David Lockwood

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David Lockwood CBE FBA (born 9 April 1929, died 6 June 2014[1]) was a British sociologist.[2]

Life and works[edit]

His book, The Blackcoated Worker, (1958 & 1989) seeks to analyse the changes in the stratification position of the clerical worker by using a framework based on Max Weber's distinction between market and work situations. Lockwood argued that the class position of any occupation can be most successfully located by distinguishing between the material rewards gained from the market and work situations, and those symbolic rewards deriving from its status situation. His work became a very important contribution to the 'proletarianisation' debate which argued that many white-collar workers were beginning to identify with manual workers by identifying their work situation as having much in common with the proletariat.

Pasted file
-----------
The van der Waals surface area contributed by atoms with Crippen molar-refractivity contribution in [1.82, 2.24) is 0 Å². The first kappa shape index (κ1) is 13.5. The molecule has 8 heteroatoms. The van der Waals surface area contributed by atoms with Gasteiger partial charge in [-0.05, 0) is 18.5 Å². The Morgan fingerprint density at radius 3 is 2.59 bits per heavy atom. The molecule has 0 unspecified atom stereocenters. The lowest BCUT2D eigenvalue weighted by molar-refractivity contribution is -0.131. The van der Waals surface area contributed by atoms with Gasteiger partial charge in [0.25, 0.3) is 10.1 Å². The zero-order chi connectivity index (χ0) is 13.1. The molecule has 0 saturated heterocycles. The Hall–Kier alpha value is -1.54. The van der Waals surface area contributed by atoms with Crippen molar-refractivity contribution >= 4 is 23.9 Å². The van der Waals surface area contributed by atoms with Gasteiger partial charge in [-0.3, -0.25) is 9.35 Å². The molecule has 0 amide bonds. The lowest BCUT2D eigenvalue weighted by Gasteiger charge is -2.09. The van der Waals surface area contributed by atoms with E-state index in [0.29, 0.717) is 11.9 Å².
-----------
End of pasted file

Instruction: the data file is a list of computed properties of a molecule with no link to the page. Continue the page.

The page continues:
Lockwood was married to gender studies pioneer Leonore Davidoff, who he met while studying at LSE.


  1. ^ David Rose: David Lockwood obituary. In: The Guardian. 29 June 2014.
  2. ^ Rose, D. (1996). "For David Lockwood". The British Journal of Sociology. 47 (3): 385–396. doi:10.2307/591358. JSTOR 591358. 

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